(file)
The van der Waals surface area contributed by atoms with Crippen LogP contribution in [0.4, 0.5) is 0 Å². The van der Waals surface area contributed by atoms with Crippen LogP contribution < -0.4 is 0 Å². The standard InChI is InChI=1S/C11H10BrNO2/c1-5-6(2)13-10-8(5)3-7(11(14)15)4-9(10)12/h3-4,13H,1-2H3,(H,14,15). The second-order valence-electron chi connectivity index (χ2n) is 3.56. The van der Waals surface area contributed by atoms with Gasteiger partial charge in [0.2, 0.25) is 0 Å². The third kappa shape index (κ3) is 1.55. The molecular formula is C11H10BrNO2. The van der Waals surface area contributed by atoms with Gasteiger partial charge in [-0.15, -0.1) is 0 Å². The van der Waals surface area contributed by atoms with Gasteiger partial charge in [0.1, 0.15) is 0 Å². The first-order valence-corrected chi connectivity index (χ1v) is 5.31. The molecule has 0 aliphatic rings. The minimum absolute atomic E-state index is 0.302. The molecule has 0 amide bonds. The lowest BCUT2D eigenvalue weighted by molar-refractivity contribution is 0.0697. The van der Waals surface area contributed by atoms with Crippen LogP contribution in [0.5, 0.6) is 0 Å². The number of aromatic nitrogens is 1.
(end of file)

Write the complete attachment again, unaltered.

The van der Waals surface area contributed by atoms with Crippen LogP contribution in [0.4, 0.5) is 0 Å². The van der Waals surface area contributed by atoms with Crippen LogP contribution < -0.4 is 0 Å². The standard InChI is InChI=1S/C11H10BrNO2/c1-5-6(2)13-10-8(5)3-7(11(14)15)4-9(10)12/h3-4,13H,1-2H3,(H,14,15). The second-order valence-electron chi connectivity index (χ2n) is 3.56. The van der Waals surface area contributed by atoms with Gasteiger partial charge in [0.2, 0.25) is 0 Å². The third kappa shape index (κ3) is 1.55. The molecular formula is C11H10BrNO2. The van der Waals surface area contributed by atoms with Gasteiger partial charge in [-0.15, -0.1) is 0 Å². The van der Waals surface area contributed by atoms with Gasteiger partial charge in [0.1, 0.15) is 0 Å². The first-order valence-corrected chi connectivity index (χ1v) is 5.31. The molecule has 0 aliphatic rings. The minimum absolute atomic E-state index is 0.302. The molecule has 0 amide bonds. The lowest BCUT2D eigenvalue weighted by molar-refractivity contribution is 0.0697. The van der Waals surface area contributed by atoms with Crippen LogP contribution in [0.5, 0.6) is 0 Å². The number of aromatic nitrogens is 1.